In Wittgenstein’s world, language artist Erik Bindervoet throws you into the absurd ★★★★★

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Somewhere in a suburb, in an abandoned circus arena, where a single light bulb dangles ‘inhospitably’ from the back of the tent, two clowns appear who will rehearse their act here, in Cirkus Wittgenstein, for a wonderful book. Clown Jo talking to clown Witt – or are they just exchanging words? Hard to say. This division into two personas is at least a well-known fact in the history of the philosopher Ludwig Wittgenstein, where Jo loosely stands for ‘Wittgenstein I’ and Witt for ‘Wittgenstein II’.

Expect from Wittgenstein’s world no continuous narrative with a dramatic tension. Don’t actually expect to be able to tie a rope to it. This wacky book full of laughs pushes the boundaries of comprehensibility. But from a great inner urge, just as Wittgenstein felt. The result: seven chapters filled with exciting linguistic discoveries, written by the renowned translator Erik Bindervoet in the form of a theater text (including stage directions). A procession of well-known and lesser-known philosophers pass by Jo and Witt, as well as a talking tree branch, Willempie, a respirator and Tolstoy’s beard.

JO: “I was struck dumb, Eng. Witt!”

Well, so does this reviewer. What does this book really aim for? I would like to pick it up anyway, because of the beautiful paper and the many lively color illustrations by Saskia Pfaeltzer. And it depicts in bits and pieces the life of the famous philosopher, who was born in 1889 as the youngest son of a scandalously wealthy family. Wittgenstein was an impossible person: hard, impatient, sometimes merciless. He thought out loud and lectured as if talking to himself. Sometimes the inner dialogue would go silent and he would stare at his palm in a trance for minutes. To overcome his embarrassment at this, he quickly popped into the cinema after class.

WITT: ‘I’m just too stupid today! You have a terrible teacher! This is hard as hell!’

JO: ‘Think out loud. Be loud.’

Why was this convincing self-centeredness Wittgenstein forgiven? Because he was also sensitive. Because he couldn’t stand anyone, not even himself. Because he was seen as the prototype of a genius.


The wonderful life is clownishly intertwined here with his wonderful thinking. Throughout his life, Wittgenstein continued to believe that all philosophical problems were really problems of language – something his jealous rival Karl Popper disagreed with; for Popper there were real philosophical problems, problems that are separate from our language, from our way of understanding reality. But where Wittgenstein I argues that words only mean something if they clearly refer to what is the case in reality (if that doesn’t work, it’s better to be silent), Wittgenstein II saw language as a collection of shared human practices. That practice is not exact and orderly, but rather fluid and mutating. Language as an instrument to shape your life: usually it works pretty well – and sometimes it doesn’t, so a philosopher comes in handy.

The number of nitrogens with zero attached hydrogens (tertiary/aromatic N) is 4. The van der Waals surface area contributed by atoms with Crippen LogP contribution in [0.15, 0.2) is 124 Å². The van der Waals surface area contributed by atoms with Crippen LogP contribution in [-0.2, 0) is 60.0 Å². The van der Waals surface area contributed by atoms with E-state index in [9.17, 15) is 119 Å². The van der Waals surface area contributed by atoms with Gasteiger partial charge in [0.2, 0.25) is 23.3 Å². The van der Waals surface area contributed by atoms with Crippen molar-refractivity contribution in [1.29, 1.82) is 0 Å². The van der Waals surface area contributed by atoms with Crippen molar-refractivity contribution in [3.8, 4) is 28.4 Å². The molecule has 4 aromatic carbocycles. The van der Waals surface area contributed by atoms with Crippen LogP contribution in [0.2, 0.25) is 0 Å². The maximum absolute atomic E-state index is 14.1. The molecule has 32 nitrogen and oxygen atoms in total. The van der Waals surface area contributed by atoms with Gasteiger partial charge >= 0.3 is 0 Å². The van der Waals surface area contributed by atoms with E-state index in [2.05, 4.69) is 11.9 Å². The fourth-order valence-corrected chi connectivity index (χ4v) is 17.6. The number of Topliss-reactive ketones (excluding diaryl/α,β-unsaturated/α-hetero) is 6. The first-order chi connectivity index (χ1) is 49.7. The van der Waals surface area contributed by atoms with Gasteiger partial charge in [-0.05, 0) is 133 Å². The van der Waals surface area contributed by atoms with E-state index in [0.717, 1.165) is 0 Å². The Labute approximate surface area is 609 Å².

WITT: ‘I’m not a philosopher of language at all, I’m a philosopher of tools! Language is a tool. No packaging material.’

How striking! For Wittgenstein I, language is actually a wrapper around reality, while Wittgenstein II sees language rather as a recipe for behavior. often enough Wittgenstein’s world incomparable, but that doesn’t make it rubbish. The biographical and philosophical details are correct to the best of my knowledge, and the list of literature studied is impressively long. This text is really healthy (to put it in Bindervoet’s way). He just throws you into the absurd, like a play by Ionesco or Beckett. And it’s strangely fitting. Because in familiar territory, language can work quite well if you’re intellectually honest, if you’re serious about making the assumptions necessary for all that talk, if you really want to understand our situation, if you want to push yourself to the limit , like Wittgenstein, you meet the limits of thought. Be very precise and you will lose traction. Deep seriousness becomes so much fun. Absurd.

Illustration from 'Wittgenstein's World'.  Statue Saskia Pfaeltzer

Illustration from ‘Wittgenstein’s World’.Statue Saskia Pfaeltzer

Stop thinking

Like James Joyce (of whom Bindervoet has translated much of his work together with Robbert-Jan Henkes), Wittgenstein was caught up in the modernist desire to capture the essence of existence in language. By not stopping to think, Wittgenstein has brought this strict modernism to an end; he shows the absurd underbelly. And then the deeply serious, tormented philosopher turns around. Don’t turn away from the common language, he says from now on. Better give up that pursuit of pure essence, because that’s where the fallacy lies.

WITT: To find the meaning of the clapper in the clapper.

Wittgenstein’s world is like a successful performance at the theater festival De Parade: disturbing, full of nonsense and often only half-intelligible. But also: joyful, different, invigorating. No idea who this book is really intended for, but thumbs up for the atrocious courage to do something like this.

Erik Bindervoet and Saskia Pfaeltzer: Wittgenstein’s world. The World Library; 272 pages; €34.99.

null Image World Library

Image World Library

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